Music Review: Earle borrows from Hank epitaph for new CD
Steve Earle, “I’ll Never Get Out Of This World Alive” (New West)
Tuesday, April 26, 2011
Veteran singer-songwriter Steve Earle invokes Hank Williams in his new album’s title, ’I’ll Never Get Out Of This World Alive,“ which also serves as the name of his first novel, to be published in May.
As Earle well knows, a song with the same title served as Williams’ epitaph: Hank’s ”I’ll Never Get Out Of This World Alive“ was a radio hit at the time of his death at age 29.
But rather than sing about succumbing at an early age, Earle uses this collection of original songs to celebrate survival and struggle.
Working with producer T Bone Burnett, who mixes traditional folk music with bass-heavy rhythms, Earle deals with dark fates, from doomed politicians to dangerous backstreet encounters to an oil spill that threatens the livelihood of a shrimping family that has worked the same waters for generations.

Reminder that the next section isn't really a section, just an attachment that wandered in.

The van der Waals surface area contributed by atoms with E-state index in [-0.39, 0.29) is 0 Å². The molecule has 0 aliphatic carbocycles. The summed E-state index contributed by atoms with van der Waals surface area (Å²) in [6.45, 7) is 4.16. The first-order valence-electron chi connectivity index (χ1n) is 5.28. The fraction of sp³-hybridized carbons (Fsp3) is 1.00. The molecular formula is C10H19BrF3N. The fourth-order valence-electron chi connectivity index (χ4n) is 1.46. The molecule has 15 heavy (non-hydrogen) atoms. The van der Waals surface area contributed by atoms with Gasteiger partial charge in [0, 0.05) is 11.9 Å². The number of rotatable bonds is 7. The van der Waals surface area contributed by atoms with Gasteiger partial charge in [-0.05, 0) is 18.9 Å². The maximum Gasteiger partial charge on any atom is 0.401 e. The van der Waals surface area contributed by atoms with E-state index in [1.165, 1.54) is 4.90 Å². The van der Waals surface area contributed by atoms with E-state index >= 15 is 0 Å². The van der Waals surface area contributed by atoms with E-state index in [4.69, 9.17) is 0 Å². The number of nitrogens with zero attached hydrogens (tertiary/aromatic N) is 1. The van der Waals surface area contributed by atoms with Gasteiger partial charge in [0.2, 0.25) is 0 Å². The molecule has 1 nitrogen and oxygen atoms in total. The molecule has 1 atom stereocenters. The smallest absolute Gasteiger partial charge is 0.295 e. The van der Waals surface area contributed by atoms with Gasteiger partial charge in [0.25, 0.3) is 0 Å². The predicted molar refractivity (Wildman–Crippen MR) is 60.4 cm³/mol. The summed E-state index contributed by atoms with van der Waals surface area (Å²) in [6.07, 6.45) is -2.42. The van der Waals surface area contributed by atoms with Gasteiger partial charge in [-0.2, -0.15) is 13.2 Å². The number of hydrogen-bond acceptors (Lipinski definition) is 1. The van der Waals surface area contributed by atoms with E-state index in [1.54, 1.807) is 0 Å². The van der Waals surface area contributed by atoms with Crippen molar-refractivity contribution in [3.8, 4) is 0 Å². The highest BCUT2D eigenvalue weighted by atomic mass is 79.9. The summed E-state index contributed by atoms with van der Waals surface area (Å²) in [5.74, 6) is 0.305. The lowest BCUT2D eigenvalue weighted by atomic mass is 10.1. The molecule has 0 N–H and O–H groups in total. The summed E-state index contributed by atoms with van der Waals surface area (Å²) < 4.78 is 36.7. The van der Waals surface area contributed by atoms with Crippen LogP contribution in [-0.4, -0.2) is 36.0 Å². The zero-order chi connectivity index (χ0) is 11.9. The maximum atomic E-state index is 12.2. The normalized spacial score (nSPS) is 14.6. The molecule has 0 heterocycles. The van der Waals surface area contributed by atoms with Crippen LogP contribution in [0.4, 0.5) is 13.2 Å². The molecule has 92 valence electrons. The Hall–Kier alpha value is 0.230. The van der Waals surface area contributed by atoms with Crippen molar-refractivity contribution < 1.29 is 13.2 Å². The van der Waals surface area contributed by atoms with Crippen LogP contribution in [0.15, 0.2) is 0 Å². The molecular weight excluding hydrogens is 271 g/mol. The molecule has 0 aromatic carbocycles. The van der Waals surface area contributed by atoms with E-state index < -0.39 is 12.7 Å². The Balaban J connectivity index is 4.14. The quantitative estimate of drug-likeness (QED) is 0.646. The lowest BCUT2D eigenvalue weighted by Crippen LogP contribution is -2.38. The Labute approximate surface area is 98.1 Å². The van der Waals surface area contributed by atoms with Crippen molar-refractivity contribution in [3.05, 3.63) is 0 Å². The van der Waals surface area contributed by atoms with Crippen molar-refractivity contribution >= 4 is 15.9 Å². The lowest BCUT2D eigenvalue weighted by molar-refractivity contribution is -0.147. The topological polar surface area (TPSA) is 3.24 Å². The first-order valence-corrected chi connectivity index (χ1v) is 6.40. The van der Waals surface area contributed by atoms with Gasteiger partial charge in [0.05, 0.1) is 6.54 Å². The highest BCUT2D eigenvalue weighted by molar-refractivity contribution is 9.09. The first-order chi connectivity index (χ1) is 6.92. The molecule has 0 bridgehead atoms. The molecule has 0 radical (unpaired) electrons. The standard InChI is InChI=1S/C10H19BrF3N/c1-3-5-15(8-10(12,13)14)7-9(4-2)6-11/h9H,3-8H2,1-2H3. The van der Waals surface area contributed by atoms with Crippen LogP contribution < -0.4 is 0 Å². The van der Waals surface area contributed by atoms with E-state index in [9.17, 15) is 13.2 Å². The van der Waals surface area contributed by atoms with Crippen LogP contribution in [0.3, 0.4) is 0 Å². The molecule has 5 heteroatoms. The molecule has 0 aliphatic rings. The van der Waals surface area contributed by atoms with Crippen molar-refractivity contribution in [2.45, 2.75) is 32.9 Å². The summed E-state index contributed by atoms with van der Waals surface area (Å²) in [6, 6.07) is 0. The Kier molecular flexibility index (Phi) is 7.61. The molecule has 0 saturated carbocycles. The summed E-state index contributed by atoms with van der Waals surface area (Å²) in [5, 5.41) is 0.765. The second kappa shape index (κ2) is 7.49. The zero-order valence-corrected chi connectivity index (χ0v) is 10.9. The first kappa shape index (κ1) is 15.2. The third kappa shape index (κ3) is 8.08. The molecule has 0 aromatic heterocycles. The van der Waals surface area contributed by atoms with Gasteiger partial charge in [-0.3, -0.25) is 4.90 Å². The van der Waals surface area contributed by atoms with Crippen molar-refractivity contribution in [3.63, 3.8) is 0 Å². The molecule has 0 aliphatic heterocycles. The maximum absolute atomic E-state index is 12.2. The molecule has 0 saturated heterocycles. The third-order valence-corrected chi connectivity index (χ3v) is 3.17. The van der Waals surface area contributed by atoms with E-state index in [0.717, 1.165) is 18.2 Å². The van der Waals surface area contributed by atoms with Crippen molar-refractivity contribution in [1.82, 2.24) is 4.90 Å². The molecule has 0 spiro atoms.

He counters those songs with tales about how perseverance can pay off, whether it’s New Orleans rising from disaster in the fiercely stated “This City” (first heard on the HBO series “Treme,” in which Earle has a recurring role) to finding lasting love late in life in the tender ballad “Every Part Of Me”.
Earle’s message, it seems, is that even with life’s temptations and tragedies, redemption and meaning can be found—especially in love, in family and in community.
CHECK THIS TRACK OUT: The autobiographical “Waitin’ On The Sky,” set to a Tex-Mex arrangement reminiscent of the Sir Douglas Quintet, starts with Earle growing up under the specter of the Vietnam War and ends with him declaring that, at age 56, he’s happier than he’s ever been.
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